Prodynorphin transcripts and proteins differentially expressed and regulated in the adult human brain.
ABSTRACT Transcription from multiple promoters along with alternative mRNA splicing constitutes the basis for cell-specific gene expression and mRNA and protein diversity. The prodynorphin gene (PDYN) gives rise to prodynorphin (PDYN), precursor to dynorphin opioid peptides that regulate diverse physiological functions and are implicated in various neuropsychiatric disorders. Here, we characterized PDYN transcripts and proteins in the adult human brain and studied PDYN processing and intracellular localization in model cell lines. Seven PDYN mRNAs were identified in the human brain; two of the transcripts, FL1 and FL2, encode the full-length PDYN. The dominant, FL1 transcript shows high expression in limbic-related structures such as the nucleus accumbens and amygdala. The second, FL2 transcript is only expressed in few brain structures such as the claustrum and hypothalamus. FL-PDYN was identified for the first time in the brain as the dominant PDYN protein product. Three novel PDYNs expressed from spliced or truncated PDYN transcripts either lack a central segment but are still processed into dynorphins, or are translated into N-terminally truncated proteins. One truncated PDYN is located in the cell nucleus, suggesting a novel nonopioid function for this protein. The complexity of PDYN expression and diversity of its protein products may be relevant for diverse levels of plasticity in adaptive responses for the dynorphin system.
Article: Pharmacotherapy of addictions.[show abstract] [hide abstract]
ABSTRACT: Addiction to drugs, such as heroin, cocaine and alcohol, exacts great human and financial costs on society, but the development of pharmacotherapies for addiction has been largely neglected by the pharmaceutical industry. With advances in our understanding of the underlying biology of addictions now opening the door for the development of novel pharmacotherapies, it could be time for a reassessment of involvement in this increasingly important therapeutic area. Here, we summarize the current approved and implemented pharmacotherapeutic approaches to the treatment of addiction, and then highlight the most promising areas for future drug development from the perspective of our laboratory and our National Institutes of Health (NIH) National Institute on Drug Abuse (NIDA) Research Center.dressNature Reviews Drug Discovery 10/2002; 1(9):710-26. · 33.08 Impact Factor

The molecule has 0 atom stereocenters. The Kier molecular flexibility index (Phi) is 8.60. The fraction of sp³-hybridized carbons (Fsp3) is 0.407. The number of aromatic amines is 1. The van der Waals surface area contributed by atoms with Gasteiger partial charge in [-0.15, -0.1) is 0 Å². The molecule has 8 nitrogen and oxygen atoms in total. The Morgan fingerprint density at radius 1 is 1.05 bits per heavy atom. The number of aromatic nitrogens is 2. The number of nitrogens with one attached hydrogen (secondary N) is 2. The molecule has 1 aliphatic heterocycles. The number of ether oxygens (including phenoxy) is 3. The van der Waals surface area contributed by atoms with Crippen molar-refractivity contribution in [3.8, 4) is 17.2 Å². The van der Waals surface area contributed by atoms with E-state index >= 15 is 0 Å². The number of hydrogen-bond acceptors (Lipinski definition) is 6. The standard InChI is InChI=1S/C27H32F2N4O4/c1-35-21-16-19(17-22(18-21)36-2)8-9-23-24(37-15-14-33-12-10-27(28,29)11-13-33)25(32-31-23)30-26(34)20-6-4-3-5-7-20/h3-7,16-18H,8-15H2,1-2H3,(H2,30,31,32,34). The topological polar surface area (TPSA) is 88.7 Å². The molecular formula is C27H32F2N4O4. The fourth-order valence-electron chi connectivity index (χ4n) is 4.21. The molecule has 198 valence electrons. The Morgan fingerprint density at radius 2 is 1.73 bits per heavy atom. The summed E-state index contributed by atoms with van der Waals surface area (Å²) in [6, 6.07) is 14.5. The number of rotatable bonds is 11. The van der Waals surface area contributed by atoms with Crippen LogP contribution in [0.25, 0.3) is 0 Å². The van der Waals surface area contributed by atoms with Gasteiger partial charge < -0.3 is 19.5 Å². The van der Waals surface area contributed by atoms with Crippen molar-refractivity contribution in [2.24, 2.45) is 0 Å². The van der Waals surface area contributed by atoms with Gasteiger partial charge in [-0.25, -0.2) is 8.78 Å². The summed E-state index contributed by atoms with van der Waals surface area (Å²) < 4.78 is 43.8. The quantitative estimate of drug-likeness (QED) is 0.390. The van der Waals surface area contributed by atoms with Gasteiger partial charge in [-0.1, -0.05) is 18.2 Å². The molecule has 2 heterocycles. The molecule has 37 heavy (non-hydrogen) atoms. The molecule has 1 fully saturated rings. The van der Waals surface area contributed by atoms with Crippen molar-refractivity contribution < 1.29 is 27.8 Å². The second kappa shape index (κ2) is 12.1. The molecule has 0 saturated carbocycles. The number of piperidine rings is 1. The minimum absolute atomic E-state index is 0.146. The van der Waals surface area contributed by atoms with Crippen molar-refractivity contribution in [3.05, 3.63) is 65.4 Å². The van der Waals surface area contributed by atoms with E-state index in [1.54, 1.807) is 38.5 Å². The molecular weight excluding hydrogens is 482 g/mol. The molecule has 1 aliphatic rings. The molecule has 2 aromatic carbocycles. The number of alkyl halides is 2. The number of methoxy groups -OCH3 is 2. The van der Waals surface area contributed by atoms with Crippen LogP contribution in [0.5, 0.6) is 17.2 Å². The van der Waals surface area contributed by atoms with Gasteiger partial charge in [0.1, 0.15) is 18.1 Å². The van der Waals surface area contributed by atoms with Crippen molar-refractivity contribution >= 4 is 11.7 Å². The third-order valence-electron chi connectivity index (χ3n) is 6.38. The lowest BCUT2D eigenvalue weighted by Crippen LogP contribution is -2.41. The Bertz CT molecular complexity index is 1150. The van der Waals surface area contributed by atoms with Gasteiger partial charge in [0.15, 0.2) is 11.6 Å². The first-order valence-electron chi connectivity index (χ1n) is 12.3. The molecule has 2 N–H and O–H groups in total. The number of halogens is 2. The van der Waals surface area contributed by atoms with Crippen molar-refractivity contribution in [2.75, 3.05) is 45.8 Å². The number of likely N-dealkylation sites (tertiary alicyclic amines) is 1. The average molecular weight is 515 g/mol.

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ABSTRACT: Opiate addiction is a chronically relapsing disorder that is char- acterized by compulsive drug taking, an inability to limit intake, and bouts of intense drug craving that can be precipitated by the mere presence of people, places, or objects previously associated with drug use. Although knowledge of the neural mechanisms that underlie the transition from casual drug use to addiction is still incomplete, the development of animal models that enable differentiation of the various stages of the addiction process have provided new insights regarding the neural substrates on which opiates act to affect and subsequently control behavior. Data derived from these models are consistent with the hypothesis that opiates, like psychostimulants, are initially abused by virtue of their rewarding or hedonic effects. However, as will be discussed in this review, the repeated use of opiates induces alterations in neurotransmitter and neuropeptide systems that regulate incentive -motivation and stress-responsiveness. In- creasing evidence indicates that the dysregulation of these systems underlies the compulsive use and loss of control of drug-taking that characterizes opiate and other addictions. Studies examining the neural basis of drug addiction have been guided by the premise that the motivation of an addict to take drugs results from the desire to experience the hedonic (e.g., rewarding) effects of the drug as well as from the desire to avoid the anhedonia and aversive consequences of drug withdrawalJournal of Neuroscience 06/2002; 22(9):3321-5. · 6.91 Impact Factor
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ABSTRACT: The primary structure of porcine preproenkephalin B has been elucidated by cloning and sequencing cDNA: it contains neoendorphin, dynorphin and leumorphin (containing rimorphin as its amino-terminus). These opioid peptides, each having a leucine-enkephalin structure, act on the kappa-receptor. We have now cloned a human genomic DNA segment containing the preproenkephalin B gene. The structural organization of this gene resembles those of the genes encoding the other opioid peptide precursors, that is, preproenkephalin A and the corticotropin-beta-lipotropin precursor (ACTH-beta-LPH precursor). The primary structure of human preproenkephalin B has been deduced from the gene sequence. The amino acid sequence homology observed between preproenkephalin B and preproenkephalin A, together with the similarity between their gene organizations, suggests that the two genes have been generated from a common ancestor by gene duplication.Nature 01/1983; 306(5943):611-4. · 38.60 Impact Factor